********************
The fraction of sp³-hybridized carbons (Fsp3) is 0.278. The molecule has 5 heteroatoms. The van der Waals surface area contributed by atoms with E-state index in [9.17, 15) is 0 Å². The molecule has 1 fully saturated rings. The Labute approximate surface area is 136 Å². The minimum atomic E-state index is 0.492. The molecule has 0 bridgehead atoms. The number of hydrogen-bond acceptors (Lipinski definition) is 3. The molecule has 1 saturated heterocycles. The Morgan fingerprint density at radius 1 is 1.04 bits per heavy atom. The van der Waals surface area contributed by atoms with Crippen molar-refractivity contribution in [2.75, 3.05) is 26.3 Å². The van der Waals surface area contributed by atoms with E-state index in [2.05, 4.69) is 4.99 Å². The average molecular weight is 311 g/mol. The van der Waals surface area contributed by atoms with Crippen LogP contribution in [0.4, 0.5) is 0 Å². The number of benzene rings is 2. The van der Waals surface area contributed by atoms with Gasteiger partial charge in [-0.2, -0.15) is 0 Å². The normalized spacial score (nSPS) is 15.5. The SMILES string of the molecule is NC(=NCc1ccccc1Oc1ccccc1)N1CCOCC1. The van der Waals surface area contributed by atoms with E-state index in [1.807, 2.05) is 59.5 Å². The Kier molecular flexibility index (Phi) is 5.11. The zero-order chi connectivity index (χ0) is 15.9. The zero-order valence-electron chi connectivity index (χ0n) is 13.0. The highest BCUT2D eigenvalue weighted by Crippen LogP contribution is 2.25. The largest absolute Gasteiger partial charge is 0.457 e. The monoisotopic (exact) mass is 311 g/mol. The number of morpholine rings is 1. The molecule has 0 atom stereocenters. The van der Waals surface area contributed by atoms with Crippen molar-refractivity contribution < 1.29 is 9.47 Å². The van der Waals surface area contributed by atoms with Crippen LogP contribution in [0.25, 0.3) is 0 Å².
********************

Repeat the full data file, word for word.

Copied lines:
The fraction of sp³-hybridized carbons (Fsp3) is 0.278. The molecule has 5 heteroatoms. The van der Waals surface area contributed by atoms with E-state index in [9.17, 15) is 0 Å². The molecule has 1 fully saturated rings. The Labute approximate surface area is 136 Å². The minimum atomic E-state index is 0.492. The molecule has 0 bridgehead atoms. The number of hydrogen-bond acceptors (Lipinski definition) is 3. The molecule has 1 saturated heterocycles. The Morgan fingerprint density at radius 1 is 1.04 bits per heavy atom. The van der Waals surface area contributed by atoms with Crippen molar-refractivity contribution in [2.75, 3.05) is 26.3 Å². The van der Waals surface area contributed by atoms with E-state index in [2.05, 4.69) is 4.99 Å². The average molecular weight is 311 g/mol. The van der Waals surface area contributed by atoms with Crippen LogP contribution in [0.4, 0.5) is 0 Å². The number of benzene rings is 2. The van der Waals surface area contributed by atoms with Gasteiger partial charge in [-0.2, -0.15) is 0 Å². The normalized spacial score (nSPS) is 15.5. The SMILES string of the molecule is NC(=NCc1ccccc1Oc1ccccc1)N1CCOCC1. The van der Waals surface area contributed by atoms with E-state index in [1.807, 2.05) is 59.5 Å². The Kier molecular flexibility index (Phi) is 5.11. The zero-order chi connectivity index (χ0) is 15.9. The zero-order valence-electron chi connectivity index (χ0n) is 13.0. The highest BCUT2D eigenvalue weighted by Crippen LogP contribution is 2.25. The largest absolute Gasteiger partial charge is 0.457 e. The monoisotopic (exact) mass is 311 g/mol. The number of morpholine rings is 1. The molecule has 0 atom stereocenters. The van der Waals surface area contributed by atoms with Crippen molar-refractivity contribution < 1.29 is 9.47 Å². The van der Waals surface area contributed by atoms with Crippen LogP contribution in [0.25, 0.3) is 0 Å².